I read this on another site and thought it went well with this discussion
"Its so sad to see Burton getting all this hate from you supposed Batman fans. You're forgetting all the crap Burton had to go through just to make Batman remotely dark. The Batman everyone was used to was the Adam West Pow Bang Wham crap, hokey bright colors and Gordon waiting by the red phone for Batman to answer and save Gotham. Burton took Frank Miller's ideas of a dark, gothic Gotham and turned into a reality. And he had to f!ght Warner Brothers every step of the way. Michael Keaton did just as good of a job as Christian Bale at Bruce/Batman, if not better. And the studio fought Keaton's role the entire way. Burton wanted a darker Joker, but Jack Nicholson wanted to do him a certain way, too. The studio sided with Jack, because he was the one who would help make the studio money from the film. (I bet the reason Burton k!lled the Joker was so he wouldn't have to work with Nicholson again.)
Burton's film is the superior one (though not the more exciting or intense one) because he doesn't load it down with extraneous dialogue like Nolan did, he didn't stretch the film out too long (half hour shorter), and he still made it beautiful. Nolan's film has no concept of art, he leaves no handprint on it, it's just brilliant action, an incredibly well-constructed villain, and holy-crap effects. The characters in the original are so much more real than the new films, where everyone has a feeling of "I'm here to do this for the plot." (This is why half of the audience leaves thinking "at what point did Harvey Dent become evil?") You may hate the Prince music, but Danny Elfman's score is INCREDIBLE, and blows Hans Zimmer/ James Newton Howard's out of the water. Their score sounds exactly like Pirates of the Caribbean and Gladiator (guess who wrote those scores?).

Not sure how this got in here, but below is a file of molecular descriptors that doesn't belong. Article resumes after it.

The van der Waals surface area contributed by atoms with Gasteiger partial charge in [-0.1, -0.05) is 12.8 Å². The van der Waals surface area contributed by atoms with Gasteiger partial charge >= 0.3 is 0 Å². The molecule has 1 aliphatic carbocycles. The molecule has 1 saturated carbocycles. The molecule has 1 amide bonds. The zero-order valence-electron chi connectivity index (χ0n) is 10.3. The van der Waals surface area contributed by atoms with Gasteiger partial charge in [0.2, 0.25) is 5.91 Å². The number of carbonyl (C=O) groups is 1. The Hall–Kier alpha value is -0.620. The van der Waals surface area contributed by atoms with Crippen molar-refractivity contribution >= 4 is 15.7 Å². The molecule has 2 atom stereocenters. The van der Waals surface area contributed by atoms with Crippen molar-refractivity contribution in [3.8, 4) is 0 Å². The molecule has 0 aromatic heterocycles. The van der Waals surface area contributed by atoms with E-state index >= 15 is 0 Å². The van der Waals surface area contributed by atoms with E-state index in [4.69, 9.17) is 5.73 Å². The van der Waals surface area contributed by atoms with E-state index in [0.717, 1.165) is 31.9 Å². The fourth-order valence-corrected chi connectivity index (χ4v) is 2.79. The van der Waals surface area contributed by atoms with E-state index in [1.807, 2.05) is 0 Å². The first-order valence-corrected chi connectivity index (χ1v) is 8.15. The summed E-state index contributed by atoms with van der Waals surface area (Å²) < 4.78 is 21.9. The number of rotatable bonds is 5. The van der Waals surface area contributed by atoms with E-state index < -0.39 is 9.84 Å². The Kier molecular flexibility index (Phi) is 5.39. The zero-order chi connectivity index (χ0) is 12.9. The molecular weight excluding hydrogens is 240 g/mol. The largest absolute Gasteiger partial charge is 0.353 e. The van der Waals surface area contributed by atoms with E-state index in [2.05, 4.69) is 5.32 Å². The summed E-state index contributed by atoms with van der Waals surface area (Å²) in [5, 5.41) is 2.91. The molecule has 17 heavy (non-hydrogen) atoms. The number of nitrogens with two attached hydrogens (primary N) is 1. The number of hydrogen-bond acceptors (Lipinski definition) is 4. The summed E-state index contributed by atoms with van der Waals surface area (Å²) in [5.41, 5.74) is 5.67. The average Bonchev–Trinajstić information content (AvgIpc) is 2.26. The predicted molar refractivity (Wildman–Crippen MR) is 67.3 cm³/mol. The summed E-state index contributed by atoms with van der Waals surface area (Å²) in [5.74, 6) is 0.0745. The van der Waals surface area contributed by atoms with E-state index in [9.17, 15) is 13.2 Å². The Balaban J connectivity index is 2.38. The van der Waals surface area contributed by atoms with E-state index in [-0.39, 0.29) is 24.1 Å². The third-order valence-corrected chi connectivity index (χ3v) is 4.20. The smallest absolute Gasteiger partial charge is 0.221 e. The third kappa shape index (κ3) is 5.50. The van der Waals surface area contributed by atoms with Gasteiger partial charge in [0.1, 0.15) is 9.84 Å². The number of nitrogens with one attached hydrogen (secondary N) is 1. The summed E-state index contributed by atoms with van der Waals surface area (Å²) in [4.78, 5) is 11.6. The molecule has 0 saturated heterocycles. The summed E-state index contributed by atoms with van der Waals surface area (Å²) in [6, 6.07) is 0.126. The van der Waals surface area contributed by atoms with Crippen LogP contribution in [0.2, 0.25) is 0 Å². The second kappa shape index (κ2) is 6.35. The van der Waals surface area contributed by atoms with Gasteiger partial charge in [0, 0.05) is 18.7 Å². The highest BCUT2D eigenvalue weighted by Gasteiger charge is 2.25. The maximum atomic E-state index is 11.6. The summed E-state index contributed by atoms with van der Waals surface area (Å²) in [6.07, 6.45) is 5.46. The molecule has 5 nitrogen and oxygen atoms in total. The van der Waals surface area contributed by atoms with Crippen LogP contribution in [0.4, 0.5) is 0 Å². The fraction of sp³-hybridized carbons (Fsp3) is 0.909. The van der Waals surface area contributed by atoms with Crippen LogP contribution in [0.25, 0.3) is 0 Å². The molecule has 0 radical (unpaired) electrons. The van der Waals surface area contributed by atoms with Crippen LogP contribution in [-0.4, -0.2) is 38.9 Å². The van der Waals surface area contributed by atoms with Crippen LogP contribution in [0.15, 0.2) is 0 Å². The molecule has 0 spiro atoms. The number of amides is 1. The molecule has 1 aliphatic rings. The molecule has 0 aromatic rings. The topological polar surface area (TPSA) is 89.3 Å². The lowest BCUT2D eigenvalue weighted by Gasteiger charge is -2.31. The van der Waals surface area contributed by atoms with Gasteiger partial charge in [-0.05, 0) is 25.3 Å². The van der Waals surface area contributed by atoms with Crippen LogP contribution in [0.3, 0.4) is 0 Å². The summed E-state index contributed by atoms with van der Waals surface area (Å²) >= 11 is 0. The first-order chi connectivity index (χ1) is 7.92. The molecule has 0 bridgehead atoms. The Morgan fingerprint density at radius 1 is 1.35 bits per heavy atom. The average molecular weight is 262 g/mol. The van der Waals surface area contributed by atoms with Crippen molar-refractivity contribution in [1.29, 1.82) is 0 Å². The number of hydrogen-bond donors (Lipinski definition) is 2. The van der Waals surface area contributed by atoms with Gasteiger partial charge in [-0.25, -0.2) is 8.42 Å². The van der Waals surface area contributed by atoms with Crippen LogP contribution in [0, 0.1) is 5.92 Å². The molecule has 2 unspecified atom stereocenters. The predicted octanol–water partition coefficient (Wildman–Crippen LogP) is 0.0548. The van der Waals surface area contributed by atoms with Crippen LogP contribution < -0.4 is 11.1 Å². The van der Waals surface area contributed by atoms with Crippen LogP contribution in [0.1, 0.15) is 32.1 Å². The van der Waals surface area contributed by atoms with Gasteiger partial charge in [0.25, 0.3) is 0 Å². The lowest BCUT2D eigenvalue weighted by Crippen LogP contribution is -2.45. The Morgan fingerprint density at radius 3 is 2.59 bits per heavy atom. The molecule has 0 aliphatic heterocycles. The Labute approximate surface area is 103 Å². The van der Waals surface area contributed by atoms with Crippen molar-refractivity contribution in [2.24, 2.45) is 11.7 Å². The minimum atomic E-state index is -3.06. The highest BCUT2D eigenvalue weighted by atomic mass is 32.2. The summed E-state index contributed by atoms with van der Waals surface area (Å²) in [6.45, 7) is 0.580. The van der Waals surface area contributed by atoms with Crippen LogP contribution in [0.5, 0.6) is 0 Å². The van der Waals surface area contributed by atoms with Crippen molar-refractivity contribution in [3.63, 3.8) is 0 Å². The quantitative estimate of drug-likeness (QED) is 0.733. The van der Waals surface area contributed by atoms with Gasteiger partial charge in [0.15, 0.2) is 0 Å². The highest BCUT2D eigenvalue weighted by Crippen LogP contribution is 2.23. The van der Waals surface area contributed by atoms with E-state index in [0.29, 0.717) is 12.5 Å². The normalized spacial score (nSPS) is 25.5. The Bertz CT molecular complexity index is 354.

Dark Knight is a dang good entertaining film, but as far as a piece of art goes, it's not up there with Burton's Batman, which is both visually stunning and entertaining. That's why Burton's film will stand the test of time, whereas only Heath Ledger's Joker will continue to impress for years to come. "
Dude, I call bullsh*t on this whole argument myself. In Burton's Batman, I didn't give two sh*ts about the characters because they got no development AT ALL (except for The Joker, and even that's a stretch). I believed in the characters in The Dark Knight because they actually had character themes, they actually go through a story arc, they actually have more to them and more subtle things going on mentally and emotionally. This is NOT the case with Burton's batman, and anyone who really loves Batman as a character can vouch for this. SECONDLY, I don't give a sh*t about art if it doesn't aid in storytelling.
Every Batman movie before Nolan's was just a series of showy clashes and action scenes in the middle of the city. Burton's film's had incredible art direction, but everything else WAS LACKING. I DON'T GIVE A SH*T about Gotham City being beautiful if everything else involved with the movie is sh*t. That's the one bullsh*t argument I hear Burton defenders go on and on and on about.... That it's "art". Nolan's film is just as, if not more, artful because it takes an actual city, and actual place with an architectural history, and make it totally Gotham City without trying to over-goth it.
And, that kid who talks about extraneous dialogue must have a low attention span, because all that dialogue was to further story and plot... They aren't characters going on long tangents, everything works to further the PLOT. There aren't bits that are there just to be there (like The Joker dancing in the museum to prince). Everything in Nolan's Batman pushes the story forward, and everything introduced gets a payoff...
And as for the score, did that guy you're quoting actually listen to those two scores? Because, I actually have them on CD, and they sound NOTHING alike. This guy is full of sh*t.